Consumers want to have their cake and eat it too

Major survey by PwC finds shoppers want personalised offers but don’t want to be tracked

Despite the dominance of the big online retailers, stores remain the biggest shopping channel.

Despite the dominance of the big online retailers, stores remain the biggest shopping channel.

 

Two-thirds of Irish consumers are unhappy with the quality of personalised offers from retailers, but more than half are protective about their privacy and are opposed to retailers identifying them when they are nearby.

According to the 2018 Irish Retail & Consumer Survey, a major piece of research from PwC featuring more than 22,000 global participants including 1,000 in the Republic, consumers are attempting to get to grips with the transition to online shopping.

Similar to the global trend, more than half (52 per cent) of consumers are concerned about security when making payments via their mobile.

Owen McFeely, PwC director for retail and consumer practice, said there was a balance to be struck for shoppers between the convenience of personalised offers from retailers and the protection of personal information.

“Most consumers want brands and retailers to know enough about them to provide highly-relevant personalised offers, but they also want to be sure that all sensitive personal information isn’t misused,” he said.

More than half (51 per cent) of consumers are protective about their privacy and opposed to retailers identifying them when they are nearby to target them with offers. Globally, the figure is 37 per cent.

In general, more than three-quarters (77 per cent) of consumers expect to spend more or the same in the year ahead. Key concerns impacting their spending ability include Brexit and inflation.

In-store shopping

Despite the dominance of the big online retailers, stores remain the biggest shopping channel. Nearly half (46 per cent) of consumers said that they shop in store at least weekly or more often.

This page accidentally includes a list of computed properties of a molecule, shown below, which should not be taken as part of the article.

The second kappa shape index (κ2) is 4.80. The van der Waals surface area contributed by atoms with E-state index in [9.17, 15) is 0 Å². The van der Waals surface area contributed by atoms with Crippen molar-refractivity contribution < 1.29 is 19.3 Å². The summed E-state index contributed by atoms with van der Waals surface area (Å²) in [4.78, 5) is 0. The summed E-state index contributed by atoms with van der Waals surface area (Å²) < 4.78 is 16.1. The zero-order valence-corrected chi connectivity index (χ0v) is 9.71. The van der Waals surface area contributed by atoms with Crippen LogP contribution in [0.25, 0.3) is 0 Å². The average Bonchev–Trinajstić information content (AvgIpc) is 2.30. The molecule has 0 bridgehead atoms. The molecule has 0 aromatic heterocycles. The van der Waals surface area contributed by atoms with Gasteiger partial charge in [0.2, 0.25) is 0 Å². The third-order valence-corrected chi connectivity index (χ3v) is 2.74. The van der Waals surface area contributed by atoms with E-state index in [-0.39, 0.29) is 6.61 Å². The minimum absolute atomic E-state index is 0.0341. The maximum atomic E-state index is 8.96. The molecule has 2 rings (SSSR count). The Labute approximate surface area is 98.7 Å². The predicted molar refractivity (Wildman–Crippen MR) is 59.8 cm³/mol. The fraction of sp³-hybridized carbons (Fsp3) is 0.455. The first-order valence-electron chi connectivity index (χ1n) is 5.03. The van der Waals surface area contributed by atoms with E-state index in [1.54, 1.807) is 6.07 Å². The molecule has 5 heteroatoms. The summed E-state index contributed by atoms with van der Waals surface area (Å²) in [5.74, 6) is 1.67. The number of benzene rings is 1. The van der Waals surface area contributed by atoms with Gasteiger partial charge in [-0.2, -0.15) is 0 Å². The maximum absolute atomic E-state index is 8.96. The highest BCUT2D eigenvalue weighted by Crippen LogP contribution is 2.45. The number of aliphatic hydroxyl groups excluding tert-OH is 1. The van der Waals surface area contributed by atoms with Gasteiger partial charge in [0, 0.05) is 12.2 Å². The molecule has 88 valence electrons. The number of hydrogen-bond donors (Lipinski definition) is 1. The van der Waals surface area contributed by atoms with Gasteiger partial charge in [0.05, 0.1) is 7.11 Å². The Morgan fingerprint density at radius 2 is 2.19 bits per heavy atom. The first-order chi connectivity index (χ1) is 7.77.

The survey highlights that consumers like to shop in stores and will keep doing so as long as shops provide the right experience, combination of value, convenience, personal service and integrated physical and online services.

By way of example, the report says mobile was “very important”. It is the preferred method of payment in store for almost a third (31 per cent) of consumers, rising to 66 per cent for those under 34. Globally, the rate is 46 per cent.

The majority of respondents are unhappy with most elements of the in-store shopping experiences. Half (49 per cent) are not happy with sales associates’ knowledge of the product range; while two-thirds are unhappy with in-store wifi or personalised offers.

“Traditional retailers could be at an advantage as shopping behaviour in stores shifts more to the experience rather than just shopping, but the survey suggests more training of in-store staff is needed,” Mr McFeely said.

According to the survey, a quarter of consumers shop online at least weekly, rising to 38 per cent for 25-34 year olds. Given the figure is 51 per cent in the UK, the survey suggests online shopping in the Republic is set to increase.

More than 60 per cent of consumers have never shopped online for DIY, grocery, furniture, homeware or household appliances.